Johannes Schickling

A blog about (web) technology

Override system time in javascript

I recently wrote a time-dependent part of a business logic, which I needed to unit test. (In javascript I run all my unit tests with Karma and Jasmine). The logic I had to test depends on the current system time. So it behaves (and should behave) differently if its 10pm or 8am. My first rough workaround was altering the system time of my operating system. Obviously this was a kinda bad solution so I needed to find another way.

One solution would have been to wrap the javascript Date function and mock it while testing, but this approach kinda felt like overkill. There had to be a simpler solution.

So I ended up writing timemachine. It lets you test your time-dependent app by monkey patching the Date function and overriding your system time. Over the time I added a lot of fancy features.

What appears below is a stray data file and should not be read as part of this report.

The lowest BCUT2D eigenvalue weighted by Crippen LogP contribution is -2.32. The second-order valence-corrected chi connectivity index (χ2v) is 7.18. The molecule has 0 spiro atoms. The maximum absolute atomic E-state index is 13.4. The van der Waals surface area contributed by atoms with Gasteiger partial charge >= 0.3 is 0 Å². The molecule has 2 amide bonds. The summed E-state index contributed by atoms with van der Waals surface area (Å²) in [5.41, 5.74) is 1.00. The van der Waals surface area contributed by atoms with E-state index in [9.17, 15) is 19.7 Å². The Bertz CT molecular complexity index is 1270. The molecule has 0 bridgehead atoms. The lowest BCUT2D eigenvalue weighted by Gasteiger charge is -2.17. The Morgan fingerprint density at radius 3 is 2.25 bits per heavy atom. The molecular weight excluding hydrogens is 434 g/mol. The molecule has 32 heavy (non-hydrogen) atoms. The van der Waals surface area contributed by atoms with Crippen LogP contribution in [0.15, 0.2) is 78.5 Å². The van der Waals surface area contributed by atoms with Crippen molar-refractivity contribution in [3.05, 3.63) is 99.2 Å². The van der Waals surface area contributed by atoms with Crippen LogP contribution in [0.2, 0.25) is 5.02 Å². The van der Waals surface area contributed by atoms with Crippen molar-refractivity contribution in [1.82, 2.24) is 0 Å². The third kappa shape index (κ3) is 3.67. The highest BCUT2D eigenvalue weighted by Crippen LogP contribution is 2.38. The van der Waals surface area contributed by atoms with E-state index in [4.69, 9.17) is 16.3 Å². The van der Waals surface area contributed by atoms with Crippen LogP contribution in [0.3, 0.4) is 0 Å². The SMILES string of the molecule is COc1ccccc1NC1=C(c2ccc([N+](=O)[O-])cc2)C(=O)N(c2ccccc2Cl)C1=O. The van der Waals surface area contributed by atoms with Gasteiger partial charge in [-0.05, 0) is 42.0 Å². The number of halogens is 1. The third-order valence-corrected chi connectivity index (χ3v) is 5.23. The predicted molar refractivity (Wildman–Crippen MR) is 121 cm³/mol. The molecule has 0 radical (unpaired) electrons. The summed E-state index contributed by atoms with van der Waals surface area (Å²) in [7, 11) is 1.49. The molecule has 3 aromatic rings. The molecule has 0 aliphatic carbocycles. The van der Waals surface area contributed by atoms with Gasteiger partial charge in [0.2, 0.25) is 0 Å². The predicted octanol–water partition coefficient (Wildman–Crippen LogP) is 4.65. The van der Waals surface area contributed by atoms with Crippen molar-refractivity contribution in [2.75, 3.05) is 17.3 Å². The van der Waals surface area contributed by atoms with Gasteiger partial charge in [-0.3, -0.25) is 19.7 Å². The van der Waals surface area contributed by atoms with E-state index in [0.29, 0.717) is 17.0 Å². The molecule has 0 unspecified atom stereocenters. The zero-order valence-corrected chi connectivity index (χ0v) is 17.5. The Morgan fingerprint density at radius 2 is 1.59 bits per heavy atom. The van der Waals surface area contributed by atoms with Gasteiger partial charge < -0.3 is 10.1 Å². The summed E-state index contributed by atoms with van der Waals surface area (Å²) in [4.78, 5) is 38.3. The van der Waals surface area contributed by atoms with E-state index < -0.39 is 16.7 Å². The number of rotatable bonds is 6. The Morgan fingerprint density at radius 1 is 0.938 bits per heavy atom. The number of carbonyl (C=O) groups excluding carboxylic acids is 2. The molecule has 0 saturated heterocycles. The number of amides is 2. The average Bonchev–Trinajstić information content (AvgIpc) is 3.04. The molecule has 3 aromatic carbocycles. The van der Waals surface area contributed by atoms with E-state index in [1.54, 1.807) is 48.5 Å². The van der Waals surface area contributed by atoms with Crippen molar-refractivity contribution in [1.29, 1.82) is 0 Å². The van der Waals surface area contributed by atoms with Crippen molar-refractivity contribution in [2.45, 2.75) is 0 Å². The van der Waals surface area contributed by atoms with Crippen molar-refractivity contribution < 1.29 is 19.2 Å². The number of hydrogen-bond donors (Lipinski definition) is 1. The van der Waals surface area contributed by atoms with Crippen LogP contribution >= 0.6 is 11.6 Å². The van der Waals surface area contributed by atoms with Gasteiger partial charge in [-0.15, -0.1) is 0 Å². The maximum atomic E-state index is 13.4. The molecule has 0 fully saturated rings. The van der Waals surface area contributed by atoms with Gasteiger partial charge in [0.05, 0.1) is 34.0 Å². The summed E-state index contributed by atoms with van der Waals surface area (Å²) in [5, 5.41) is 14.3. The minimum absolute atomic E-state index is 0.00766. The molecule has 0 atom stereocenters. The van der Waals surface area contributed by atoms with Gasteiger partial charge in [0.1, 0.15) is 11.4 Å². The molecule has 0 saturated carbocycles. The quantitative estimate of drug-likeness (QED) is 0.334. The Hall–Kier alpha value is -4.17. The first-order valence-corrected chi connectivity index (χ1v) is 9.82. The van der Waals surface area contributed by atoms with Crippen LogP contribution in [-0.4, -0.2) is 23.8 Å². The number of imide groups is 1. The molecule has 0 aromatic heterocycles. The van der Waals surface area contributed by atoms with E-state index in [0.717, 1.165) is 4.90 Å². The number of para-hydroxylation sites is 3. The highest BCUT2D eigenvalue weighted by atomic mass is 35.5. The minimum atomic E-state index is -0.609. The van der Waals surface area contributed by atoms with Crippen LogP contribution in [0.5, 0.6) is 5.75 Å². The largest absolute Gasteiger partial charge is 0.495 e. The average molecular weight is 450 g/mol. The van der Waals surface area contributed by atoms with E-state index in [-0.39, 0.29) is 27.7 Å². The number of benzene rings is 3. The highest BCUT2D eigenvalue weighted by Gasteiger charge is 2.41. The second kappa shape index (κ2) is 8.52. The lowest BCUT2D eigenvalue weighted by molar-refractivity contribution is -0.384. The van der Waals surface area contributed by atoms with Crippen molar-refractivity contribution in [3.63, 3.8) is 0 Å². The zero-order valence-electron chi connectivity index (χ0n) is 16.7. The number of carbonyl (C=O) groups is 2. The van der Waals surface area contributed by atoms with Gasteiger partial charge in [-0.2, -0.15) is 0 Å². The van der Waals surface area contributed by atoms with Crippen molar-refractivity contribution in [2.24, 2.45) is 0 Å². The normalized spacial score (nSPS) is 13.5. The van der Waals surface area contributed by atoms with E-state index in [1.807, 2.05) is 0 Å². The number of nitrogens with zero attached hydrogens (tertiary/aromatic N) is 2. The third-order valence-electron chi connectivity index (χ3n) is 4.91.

Let's say you want to simulate the following 24th of December 1980, 11:01pm in Greenwich Mean Time. It's as simple as that:

timemachine.config({
    dateString: '24. Dec 1980, 11:01 GMT'
});
console.log(new Date()); // Wed, 24 Dec 1980 11:01:00 GMT

A more complex scenario would be if you want the same date but the time should continue to elapse. So at the time of using the timemachine it should be 11:01:00 and 5 seconds later it should be 11:01:05. This can be achieved by the tick parameter. Here is the example.

timemachine.config({
    dateString: '24. Dec 1980, 11:01 GMT',
    tick: true
});
console.log(new Date()); // Wed, 24 Dec 1980 11:01:00 GMT
// tick tack - let's waste 5 seconds
console.log(new Date()); // Wed, 24 Dec 1980 11:01:05 GMT

Conclusion

I tried to implement a simple and easy way to override the javascript system clock. I think this approach should fit to most of the testing purposes. I even consider to use this package to sync client side javascript applications with backend servers.